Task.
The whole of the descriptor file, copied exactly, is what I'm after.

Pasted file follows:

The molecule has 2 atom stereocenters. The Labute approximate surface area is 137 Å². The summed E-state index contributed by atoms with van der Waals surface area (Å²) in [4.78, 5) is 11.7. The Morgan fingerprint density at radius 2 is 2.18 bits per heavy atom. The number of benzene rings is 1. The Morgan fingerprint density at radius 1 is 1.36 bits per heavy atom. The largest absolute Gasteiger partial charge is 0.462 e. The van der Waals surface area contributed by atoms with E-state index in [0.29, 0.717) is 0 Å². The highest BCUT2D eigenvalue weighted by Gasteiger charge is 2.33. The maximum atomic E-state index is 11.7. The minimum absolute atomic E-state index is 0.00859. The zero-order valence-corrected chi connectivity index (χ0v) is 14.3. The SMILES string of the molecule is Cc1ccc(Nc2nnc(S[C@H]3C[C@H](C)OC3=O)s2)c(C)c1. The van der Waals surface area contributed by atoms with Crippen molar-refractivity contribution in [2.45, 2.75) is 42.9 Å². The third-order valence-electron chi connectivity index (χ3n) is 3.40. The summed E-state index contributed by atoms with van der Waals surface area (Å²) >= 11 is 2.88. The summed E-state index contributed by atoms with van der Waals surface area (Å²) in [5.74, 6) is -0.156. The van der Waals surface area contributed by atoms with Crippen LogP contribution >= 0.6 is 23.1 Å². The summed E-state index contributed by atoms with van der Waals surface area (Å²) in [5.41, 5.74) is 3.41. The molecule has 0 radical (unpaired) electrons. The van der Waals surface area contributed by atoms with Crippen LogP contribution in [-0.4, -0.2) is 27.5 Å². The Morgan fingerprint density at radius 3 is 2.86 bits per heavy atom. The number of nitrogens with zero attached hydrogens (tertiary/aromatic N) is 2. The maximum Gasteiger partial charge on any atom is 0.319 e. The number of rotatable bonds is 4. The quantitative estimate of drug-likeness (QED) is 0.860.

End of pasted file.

The molecule has 2 atom stereocenters. The Labute approximate surface area is 137 Å². The summed E-state index contributed by atoms with van der Waals surface area (Å²) in [4.78, 5) is 11.7. The Morgan fingerprint density at radius 2 is 2.18 bits per heavy atom. The number of benzene rings is 1. The Morgan fingerprint density at radius 1 is 1.36 bits per heavy atom. The largest absolute Gasteiger partial charge is 0.462 e. The van der Waals surface area contributed by atoms with E-state index in [0.29, 0.717) is 0 Å². The highest BCUT2D eigenvalue weighted by Gasteiger charge is 2.33. The maximum atomic E-state index is 11.7. The minimum absolute atomic E-state index is 0.00859. The zero-order valence-corrected chi connectivity index (χ0v) is 14.3. The SMILES string of the molecule is Cc1ccc(Nc2nnc(S[C@H]3C[C@H](C)OC3=O)s2)c(C)c1. The van der Waals surface area contributed by atoms with Crippen molar-refractivity contribution in [2.45, 2.75) is 42.9 Å². The third-order valence-electron chi connectivity index (χ3n) is 3.40. The summed E-state index contributed by atoms with van der Waals surface area (Å²) >= 11 is 2.88. The summed E-state index contributed by atoms with van der Waals surface area (Å²) in [5.74, 6) is -0.156. The van der Waals surface area contributed by atoms with Crippen LogP contribution >= 0.6 is 23.1 Å². The summed E-state index contributed by atoms with van der Waals surface area (Å²) in [5.41, 5.74) is 3.41. The molecule has 0 radical (unpaired) electrons. The van der Waals surface area contributed by atoms with Crippen LogP contribution in [-0.4, -0.2) is 27.5 Å². The Morgan fingerprint density at radius 3 is 2.86 bits per heavy atom. The number of nitrogens with zero attached hydrogens (tertiary/aromatic N) is 2. The maximum Gasteiger partial charge on any atom is 0.319 e. The number of rotatable bonds is 4. The quantitative estimate of drug-likeness (QED) is 0.860.